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From Vanity Fair: Review of The Yellow Book

From Messrs. Elkin Mathews and John Lane there comes
volume I. of the much-expected new quarterly, “The Yellow
Book”; and it comes in a wondrous ugly cover. It will be
studied with subdued but none the less earnest joy by the New
School of Art, or the New Schools, or individuals who magnify
themselves into schools; for is it not a precious thing? For
myself I am, of course, a Philistine of the deepest dye; and
being so, I see less merit in Mr. Aubrey Beardsley than in Mr.
Phil May; less art in Mr. Walter Sickert than in Mr. Melton
Prior; less beauty in “The Yellow Book” than in Scribner’s
; and less solid worth than I find in the good
old Quarterly. Yet has this newest quarterly its virtue.
The intention of its promoters is, we are told, “to present
a fresh, brilliant, varied, and diverting table of contents”;
and there is as little doubt about the freshness and brilliance
of the outside of the thing as there is about the variety dis-
played inside it. The literary contributors include some well-
known names; and though the shadow of youth is still over
many of them, that will pass away. So far as I have read,
there is good writing in the volume. But the bastard of
mediævalism and the unconventional of modernity brood
over all, as may be seen more especially in the pictures.
There are a couple of nice studies by Sir Frederick Leighton
“nice” is the word; two typical adumbrations by Walter
Sickert—for whose kind I have no great regard; and
a hideous caricature of Mrs. Patrick Campbell, for which
she will scarce have much. This last is by Mr. Aubrey
Beardsley, who, with refreshing impudence, calls it a
“portrait.” So are the hieroglyphic pictures of Osiris, which
you may see in the ruined temples on the Nile, portraits. If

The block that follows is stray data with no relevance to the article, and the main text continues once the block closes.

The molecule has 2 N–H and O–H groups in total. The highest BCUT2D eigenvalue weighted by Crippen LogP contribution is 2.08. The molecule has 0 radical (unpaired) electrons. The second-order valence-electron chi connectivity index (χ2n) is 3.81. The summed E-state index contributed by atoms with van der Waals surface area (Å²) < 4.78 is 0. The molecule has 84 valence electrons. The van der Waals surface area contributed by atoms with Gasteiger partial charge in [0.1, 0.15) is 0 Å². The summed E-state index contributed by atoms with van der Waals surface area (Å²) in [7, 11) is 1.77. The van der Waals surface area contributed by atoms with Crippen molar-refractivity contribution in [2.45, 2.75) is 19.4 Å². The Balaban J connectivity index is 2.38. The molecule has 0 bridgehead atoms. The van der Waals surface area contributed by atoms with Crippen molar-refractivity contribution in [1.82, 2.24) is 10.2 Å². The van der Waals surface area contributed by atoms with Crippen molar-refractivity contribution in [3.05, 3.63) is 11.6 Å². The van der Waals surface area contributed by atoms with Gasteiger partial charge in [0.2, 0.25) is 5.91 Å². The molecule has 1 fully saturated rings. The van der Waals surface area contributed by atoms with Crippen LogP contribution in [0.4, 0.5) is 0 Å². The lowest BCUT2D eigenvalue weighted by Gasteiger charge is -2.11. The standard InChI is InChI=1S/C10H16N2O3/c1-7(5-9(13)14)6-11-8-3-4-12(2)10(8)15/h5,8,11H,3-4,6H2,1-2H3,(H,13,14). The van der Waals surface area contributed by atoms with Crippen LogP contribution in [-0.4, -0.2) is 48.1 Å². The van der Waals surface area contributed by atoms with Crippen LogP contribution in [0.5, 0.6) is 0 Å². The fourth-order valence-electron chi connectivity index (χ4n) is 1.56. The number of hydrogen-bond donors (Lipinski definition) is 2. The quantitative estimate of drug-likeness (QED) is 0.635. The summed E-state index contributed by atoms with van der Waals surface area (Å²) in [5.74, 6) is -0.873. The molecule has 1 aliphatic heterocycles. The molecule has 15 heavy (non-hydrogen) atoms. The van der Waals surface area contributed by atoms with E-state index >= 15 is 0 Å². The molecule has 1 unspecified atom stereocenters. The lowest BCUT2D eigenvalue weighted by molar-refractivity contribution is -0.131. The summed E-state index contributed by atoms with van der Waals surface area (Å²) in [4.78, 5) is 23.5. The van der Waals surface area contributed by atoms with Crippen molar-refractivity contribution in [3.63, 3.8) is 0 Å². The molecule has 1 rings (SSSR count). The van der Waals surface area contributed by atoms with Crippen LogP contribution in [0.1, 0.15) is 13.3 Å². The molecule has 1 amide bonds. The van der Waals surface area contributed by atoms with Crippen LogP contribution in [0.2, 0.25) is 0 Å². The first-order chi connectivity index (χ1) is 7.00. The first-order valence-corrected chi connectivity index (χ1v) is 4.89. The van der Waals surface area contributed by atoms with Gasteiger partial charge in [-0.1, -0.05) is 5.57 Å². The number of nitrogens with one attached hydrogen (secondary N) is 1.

Mr. Beardsley would—or should I say “could”?—take a hint
or two from Mr. Phil May he might do better; but, of course, Mr.
Phil May is a Philistine; though he can catch a likeness in even
fewer lines than the soulful Mr. Beardsley cannot. The same
artist has a “Night Piece,” and a Book-Plate, and another picture:
which will strike the common man as vain attempts to mix
the Japanese and the Egyptian in Art; and each may be as well
taken for a “portrait” of Mrs. Patrick Campbell as that other
which is so labelled. But of course the book—there are other
pictures—is a beautiful production, advanced, unconventional,
and full of the New Art; which threatens to be as great an
incubus as the New Journalism has been. Moreover, it promises
not to go in undue terror of Mrs. Grundy.

The writers include Henry James, Richard Le Gallienne,
George Saintsbury, Edmund Gosse, “John Oliver Hobbes,”
George Moore, and others. Mr. Arthur Waugh protests against
the “New School” which is so well represented beside him;
and one Beerbohm supplies a bad “Defence of Cosmetics.”
They are a strange crew, these writers; but I prefer their work
greatly to that of the picture-makers.

Altogether, the volume is a strange production, interesting
for its faults and its eccentricities, and therefore cheap and
novel value for five shillings.

MLA citation:

Review of The Yellow Book, vol. 1, April 1894, Vanity Fair 19 April 1894, p. 240. Yellow Nineties 2.0. Edited by Lorraine Janzen Kooistra, Ryerson University Centre for Digital Humanities, 2019.